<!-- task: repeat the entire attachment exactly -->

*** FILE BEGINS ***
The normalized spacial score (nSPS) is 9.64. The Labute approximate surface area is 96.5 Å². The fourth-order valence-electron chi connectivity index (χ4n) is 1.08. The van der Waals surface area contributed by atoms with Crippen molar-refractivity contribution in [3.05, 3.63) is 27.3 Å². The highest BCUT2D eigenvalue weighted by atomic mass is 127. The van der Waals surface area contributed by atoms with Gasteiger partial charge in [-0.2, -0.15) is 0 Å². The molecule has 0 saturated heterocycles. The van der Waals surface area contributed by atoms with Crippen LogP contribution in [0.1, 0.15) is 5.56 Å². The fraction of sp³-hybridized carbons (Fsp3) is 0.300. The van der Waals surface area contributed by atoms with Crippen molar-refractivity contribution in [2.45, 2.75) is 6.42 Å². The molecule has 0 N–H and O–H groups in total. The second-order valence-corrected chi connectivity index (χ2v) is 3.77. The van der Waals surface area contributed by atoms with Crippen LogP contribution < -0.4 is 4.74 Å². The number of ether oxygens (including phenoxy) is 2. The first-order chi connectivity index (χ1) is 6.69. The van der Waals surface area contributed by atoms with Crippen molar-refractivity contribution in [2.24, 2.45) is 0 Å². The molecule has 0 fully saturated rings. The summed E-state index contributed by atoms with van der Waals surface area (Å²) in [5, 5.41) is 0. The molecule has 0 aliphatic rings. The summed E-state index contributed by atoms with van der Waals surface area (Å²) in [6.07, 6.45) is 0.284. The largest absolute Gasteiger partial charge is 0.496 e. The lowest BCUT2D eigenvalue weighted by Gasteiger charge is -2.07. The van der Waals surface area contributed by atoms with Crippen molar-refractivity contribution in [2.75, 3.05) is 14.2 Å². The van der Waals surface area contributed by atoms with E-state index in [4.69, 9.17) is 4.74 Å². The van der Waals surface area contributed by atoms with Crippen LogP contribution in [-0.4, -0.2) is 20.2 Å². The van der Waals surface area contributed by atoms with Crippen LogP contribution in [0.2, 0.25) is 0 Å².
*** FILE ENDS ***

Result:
The normalized spacial score (nSPS) is 9.64. The Labute approximate surface area is 96.5 Å². The fourth-order valence-electron chi connectivity index (χ4n) is 1.08. The van der Waals surface area contributed by atoms with Crippen molar-refractivity contribution in [3.05, 3.63) is 27.3 Å². The highest BCUT2D eigenvalue weighted by atomic mass is 127. The van der Waals surface area contributed by atoms with Gasteiger partial charge in [-0.2, -0.15) is 0 Å². The molecule has 0 saturated heterocycles. The van der Waals surface area contributed by atoms with Crippen LogP contribution in [0.1, 0.15) is 5.56 Å². The fraction of sp³-hybridized carbons (Fsp3) is 0.300. The van der Waals surface area contributed by atoms with Crippen molar-refractivity contribution in [2.45, 2.75) is 6.42 Å². The molecule has 0 N–H and O–H groups in total. The second-order valence-corrected chi connectivity index (χ2v) is 3.77. The van der Waals surface area contributed by atoms with Crippen LogP contribution < -0.4 is 4.74 Å². The number of ether oxygens (including phenoxy) is 2. The first-order chi connectivity index (χ1) is 6.69. The van der Waals surface area contributed by atoms with Crippen molar-refractivity contribution in [2.24, 2.45) is 0 Å². The molecule has 0 fully saturated rings. The summed E-state index contributed by atoms with van der Waals surface area (Å²) in [5, 5.41) is 0. The molecule has 0 aliphatic rings. The summed E-state index contributed by atoms with van der Waals surface area (Å²) in [6.07, 6.45) is 0.284. The largest absolute Gasteiger partial charge is 0.496 e. The lowest BCUT2D eigenvalue weighted by Gasteiger charge is -2.07. The van der Waals surface area contributed by atoms with Crippen molar-refractivity contribution in [2.75, 3.05) is 14.2 Å². The van der Waals surface area contributed by atoms with E-state index in [4.69, 9.17) is 4.74 Å². The van der Waals surface area contributed by atoms with Crippen LogP contribution in [-0.4, -0.2) is 20.2 Å². The van der Waals surface area contributed by atoms with Crippen LogP contribution in [0.2, 0.25) is 0 Å².